Starting at Battery Park (appropriately within view of the Statue of Liberty, right by the Immigrants Memorial, and across the street from the Smithsonian's Museum of the American Indian) and travelling up to the US Courthouse at Foley Square. The new ban is un-American by my way of thinking, and I'm grateful to have had the chance to march with fellow New Yorkers of all types to say so. And I marched today in honor of a wonderful FB friend who passed away very unexpectedly a day or two ago - she was one of the founders and moderators of the Facebook group Church of the Double-Bladed Paddle, (FB membership required to view) and we'd had enough conversations for her to be squarely in that group of FB friends who I genuinely would have loved to meet someday. I think she had that effect on a lot of people - she was so genuine and warm in her love of the sport.

A lot of the "parishioners" went out paddling in her honor today; I had at one point (before the news broke) had thoughts of paddling today, but then I found out about today's rally and decided to do that instead. The FB group is apolitical, it's just about sharing the joy and peace and beauty that people all over the world find on the water, but on her own wall, Cat had been following the various protests with enthusiasm up until the end. As I looked out at the shining water of NY Harbor when I first got to Battery Park, I thought "This one's for you, Cat". I think she would've liked that. Can't believe she's gone.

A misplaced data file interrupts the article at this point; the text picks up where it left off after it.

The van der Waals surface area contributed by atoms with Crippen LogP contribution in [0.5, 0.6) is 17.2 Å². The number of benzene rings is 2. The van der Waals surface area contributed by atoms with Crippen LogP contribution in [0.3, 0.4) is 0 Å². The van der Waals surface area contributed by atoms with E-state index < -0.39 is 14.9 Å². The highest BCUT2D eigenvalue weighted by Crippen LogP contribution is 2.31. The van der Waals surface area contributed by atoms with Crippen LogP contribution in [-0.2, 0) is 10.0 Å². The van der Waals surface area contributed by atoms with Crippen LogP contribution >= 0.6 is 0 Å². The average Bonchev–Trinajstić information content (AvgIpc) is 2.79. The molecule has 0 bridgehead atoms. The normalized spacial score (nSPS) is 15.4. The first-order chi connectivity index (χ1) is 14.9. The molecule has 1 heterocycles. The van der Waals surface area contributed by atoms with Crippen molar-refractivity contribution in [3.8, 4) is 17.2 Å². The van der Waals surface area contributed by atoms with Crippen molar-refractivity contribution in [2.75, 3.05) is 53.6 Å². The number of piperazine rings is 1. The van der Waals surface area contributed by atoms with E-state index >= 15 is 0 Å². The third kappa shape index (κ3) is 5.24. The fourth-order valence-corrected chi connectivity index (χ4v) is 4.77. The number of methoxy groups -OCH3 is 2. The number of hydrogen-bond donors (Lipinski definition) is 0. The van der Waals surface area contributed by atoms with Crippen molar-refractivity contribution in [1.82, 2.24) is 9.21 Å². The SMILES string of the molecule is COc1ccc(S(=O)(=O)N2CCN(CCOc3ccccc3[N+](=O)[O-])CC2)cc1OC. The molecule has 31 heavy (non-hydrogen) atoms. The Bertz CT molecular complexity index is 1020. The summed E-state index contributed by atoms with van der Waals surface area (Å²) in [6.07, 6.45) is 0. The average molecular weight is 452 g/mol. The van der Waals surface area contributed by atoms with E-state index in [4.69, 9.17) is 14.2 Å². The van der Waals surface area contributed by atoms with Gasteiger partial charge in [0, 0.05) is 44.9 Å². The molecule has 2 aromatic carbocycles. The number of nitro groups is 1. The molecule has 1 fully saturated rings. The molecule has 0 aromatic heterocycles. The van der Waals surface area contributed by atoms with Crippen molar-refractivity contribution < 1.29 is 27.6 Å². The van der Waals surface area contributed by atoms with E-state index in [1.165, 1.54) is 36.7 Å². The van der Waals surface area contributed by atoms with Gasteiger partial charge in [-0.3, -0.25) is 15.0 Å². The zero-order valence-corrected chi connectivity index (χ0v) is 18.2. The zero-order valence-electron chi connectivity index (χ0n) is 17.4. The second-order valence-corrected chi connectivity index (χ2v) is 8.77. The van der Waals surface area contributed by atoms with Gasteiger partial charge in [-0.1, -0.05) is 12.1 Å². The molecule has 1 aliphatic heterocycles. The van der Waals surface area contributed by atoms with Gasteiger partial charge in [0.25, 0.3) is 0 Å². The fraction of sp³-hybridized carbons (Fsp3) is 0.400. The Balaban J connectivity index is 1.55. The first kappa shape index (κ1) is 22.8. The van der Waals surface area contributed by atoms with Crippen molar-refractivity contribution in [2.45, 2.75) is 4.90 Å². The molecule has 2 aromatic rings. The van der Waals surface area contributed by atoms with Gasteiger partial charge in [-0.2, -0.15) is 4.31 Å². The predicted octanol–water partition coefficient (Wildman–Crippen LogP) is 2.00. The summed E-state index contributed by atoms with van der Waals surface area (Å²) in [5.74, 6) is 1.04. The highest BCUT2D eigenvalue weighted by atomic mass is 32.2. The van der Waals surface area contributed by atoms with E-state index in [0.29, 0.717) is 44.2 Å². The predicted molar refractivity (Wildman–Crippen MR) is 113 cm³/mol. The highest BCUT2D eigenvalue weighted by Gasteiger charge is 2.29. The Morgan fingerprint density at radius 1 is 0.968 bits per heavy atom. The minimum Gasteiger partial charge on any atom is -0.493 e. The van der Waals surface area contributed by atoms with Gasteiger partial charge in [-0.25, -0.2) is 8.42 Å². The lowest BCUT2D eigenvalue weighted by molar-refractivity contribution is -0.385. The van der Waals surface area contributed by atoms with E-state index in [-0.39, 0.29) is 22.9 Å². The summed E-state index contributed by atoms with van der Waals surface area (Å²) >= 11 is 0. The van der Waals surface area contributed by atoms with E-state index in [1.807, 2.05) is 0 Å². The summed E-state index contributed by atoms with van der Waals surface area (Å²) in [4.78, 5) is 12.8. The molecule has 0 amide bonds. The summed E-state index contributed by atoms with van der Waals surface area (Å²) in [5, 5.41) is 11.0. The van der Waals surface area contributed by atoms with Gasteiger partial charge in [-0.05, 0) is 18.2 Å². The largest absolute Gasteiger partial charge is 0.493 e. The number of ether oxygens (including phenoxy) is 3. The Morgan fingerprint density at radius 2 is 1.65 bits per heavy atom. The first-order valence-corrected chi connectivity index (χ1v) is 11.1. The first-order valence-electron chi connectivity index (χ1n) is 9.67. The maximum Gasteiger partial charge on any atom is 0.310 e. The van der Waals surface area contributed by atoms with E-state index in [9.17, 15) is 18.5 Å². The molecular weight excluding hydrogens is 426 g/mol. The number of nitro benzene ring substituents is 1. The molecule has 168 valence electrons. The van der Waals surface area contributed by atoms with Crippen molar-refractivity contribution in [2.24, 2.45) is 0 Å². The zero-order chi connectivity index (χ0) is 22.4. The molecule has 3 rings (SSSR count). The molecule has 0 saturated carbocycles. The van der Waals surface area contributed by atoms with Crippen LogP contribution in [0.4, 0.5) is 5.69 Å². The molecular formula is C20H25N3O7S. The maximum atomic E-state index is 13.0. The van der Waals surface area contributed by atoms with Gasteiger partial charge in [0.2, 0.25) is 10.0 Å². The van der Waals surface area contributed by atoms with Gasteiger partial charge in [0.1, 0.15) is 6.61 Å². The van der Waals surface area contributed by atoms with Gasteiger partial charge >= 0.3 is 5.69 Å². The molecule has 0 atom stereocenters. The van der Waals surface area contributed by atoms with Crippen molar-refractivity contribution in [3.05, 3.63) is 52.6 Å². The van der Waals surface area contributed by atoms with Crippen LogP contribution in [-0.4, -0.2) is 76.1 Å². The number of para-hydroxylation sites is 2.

It was a good day, an estimated 10,000 people turned out. That's it for the writeup, click on any photo for a slideshow.

Thursday, January 26, 2017

Moana Behind the Scenes!

Basically lifted from Facebook - Finally saw Moana last night after a couple of reschedules, I'm not sure I'll have time for an in-depth review (plus reviews are not exactly my specialty) but I enjoyed it very much and after I got home, I stayed up WAY too late watching this "behind the scenes" thing - I'm just fascinated by the process of making animated movies and it's so much fun watching actors doing the voices, and I love watching the artists at work too. It's 20 minutes long and well worth the time if you like this sort of thing.

There was a lot of objection among Pacific Islanders to how Maui was depicted and I do think they could've made him look more like The Rock and less like a fireplug (my sister and I grew up with Maui stories in Hawai'i, and we agreed that that wasn't how we'd pictured him at all), but it's a fun character in a fun and frequently beautiful movie -- the sailing canoe scenes and some other things that I don't want to talk about "'cause spoilers" 😉😉 gave me chicken skin! Good fun, so glad I finally got to see it, and glad to see it on the big screen.